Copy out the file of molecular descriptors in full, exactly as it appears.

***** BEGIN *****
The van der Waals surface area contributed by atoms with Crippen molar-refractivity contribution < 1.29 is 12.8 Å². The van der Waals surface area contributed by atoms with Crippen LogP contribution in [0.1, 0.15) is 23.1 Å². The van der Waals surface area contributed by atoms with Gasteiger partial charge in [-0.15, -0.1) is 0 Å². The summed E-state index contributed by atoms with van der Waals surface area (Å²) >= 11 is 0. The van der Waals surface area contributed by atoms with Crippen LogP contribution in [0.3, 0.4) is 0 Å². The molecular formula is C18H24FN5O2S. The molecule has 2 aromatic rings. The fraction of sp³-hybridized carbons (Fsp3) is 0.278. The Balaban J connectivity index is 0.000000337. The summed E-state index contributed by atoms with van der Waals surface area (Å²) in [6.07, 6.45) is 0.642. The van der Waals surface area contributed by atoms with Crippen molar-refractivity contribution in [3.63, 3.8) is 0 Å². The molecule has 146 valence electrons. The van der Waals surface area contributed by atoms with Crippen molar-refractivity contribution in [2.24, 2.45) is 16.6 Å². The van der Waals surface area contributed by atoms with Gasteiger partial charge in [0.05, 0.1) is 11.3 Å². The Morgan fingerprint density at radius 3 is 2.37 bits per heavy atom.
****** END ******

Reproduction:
The van der Waals surface area contributed by atoms with Crippen molar-refractivity contribution < 1.29 is 12.8 Å². The van der Waals surface area contributed by atoms with Crippen LogP contribution in [0.1, 0.15) is 23.1 Å². The van der Waals surface area contributed by atoms with Gasteiger partial charge in [-0.15, -0.1) is 0 Å². The summed E-state index contributed by atoms with van der Waals surface area (Å²) >= 11 is 0. The van der Waals surface area contributed by atoms with Crippen LogP contribution in [0.3, 0.4) is 0 Å². The molecular formula is C18H24FN5O2S. The molecule has 2 aromatic rings. The fraction of sp³-hybridized carbons (Fsp3) is 0.278. The Balaban J connectivity index is 0.000000337. The summed E-state index contributed by atoms with van der Waals surface area (Å²) in [6.07, 6.45) is 0.642. The van der Waals surface area contributed by atoms with Crippen molar-refractivity contribution in [3.63, 3.8) is 0 Å². The molecule has 146 valence electrons. The van der Waals surface area contributed by atoms with Crippen molar-refractivity contribution in [2.24, 2.45) is 16.6 Å². The van der Waals surface area contributed by atoms with Gasteiger partial charge in [0.05, 0.1) is 11.3 Å². The Morgan fingerprint density at radius 3 is 2.37 bits per heavy atom.